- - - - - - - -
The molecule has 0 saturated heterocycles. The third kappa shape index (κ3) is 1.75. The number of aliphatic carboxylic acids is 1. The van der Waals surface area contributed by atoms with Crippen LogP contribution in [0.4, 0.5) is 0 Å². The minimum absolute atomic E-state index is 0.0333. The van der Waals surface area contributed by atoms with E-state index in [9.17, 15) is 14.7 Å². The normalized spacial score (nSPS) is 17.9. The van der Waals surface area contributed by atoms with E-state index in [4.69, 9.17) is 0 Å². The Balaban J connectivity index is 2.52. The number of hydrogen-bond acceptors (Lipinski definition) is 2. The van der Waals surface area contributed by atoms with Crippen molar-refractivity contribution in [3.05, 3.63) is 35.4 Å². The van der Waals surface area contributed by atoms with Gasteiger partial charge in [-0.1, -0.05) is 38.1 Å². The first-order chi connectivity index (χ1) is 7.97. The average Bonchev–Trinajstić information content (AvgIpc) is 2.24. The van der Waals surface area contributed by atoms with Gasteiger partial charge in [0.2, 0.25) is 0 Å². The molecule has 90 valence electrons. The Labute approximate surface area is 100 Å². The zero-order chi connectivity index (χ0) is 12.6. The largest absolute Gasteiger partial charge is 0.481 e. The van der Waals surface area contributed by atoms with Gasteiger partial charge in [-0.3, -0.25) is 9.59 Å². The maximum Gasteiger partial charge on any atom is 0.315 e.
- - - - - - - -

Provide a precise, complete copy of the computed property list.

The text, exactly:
The molecule has 0 saturated heterocycles. The third kappa shape index (κ3) is 1.75. The number of aliphatic carboxylic acids is 1. The van der Waals surface area contributed by atoms with Crippen LogP contribution in [0.4, 0.5) is 0 Å². The minimum absolute atomic E-state index is 0.0333. The van der Waals surface area contributed by atoms with E-state index in [9.17, 15) is 14.7 Å². The normalized spacial score (nSPS) is 17.9. The van der Waals surface area contributed by atoms with E-state index in [4.69, 9.17) is 0 Å². The Balaban J connectivity index is 2.52. The number of hydrogen-bond acceptors (Lipinski definition) is 2. The van der Waals surface area contributed by atoms with Crippen molar-refractivity contribution in [3.05, 3.63) is 35.4 Å². The van der Waals surface area contributed by atoms with Gasteiger partial charge in [-0.1, -0.05) is 38.1 Å². The first-order chi connectivity index (χ1) is 7.97. The average Bonchev–Trinajstić information content (AvgIpc) is 2.24. The van der Waals surface area contributed by atoms with Gasteiger partial charge in [0.2, 0.25) is 0 Å². The molecule has 90 valence electrons. The Labute approximate surface area is 100 Å². The zero-order chi connectivity index (χ0) is 12.6. The largest absolute Gasteiger partial charge is 0.481 e. The van der Waals surface area contributed by atoms with Gasteiger partial charge in [-0.3, -0.25) is 9.59 Å². The maximum Gasteiger partial charge on any atom is 0.315 e.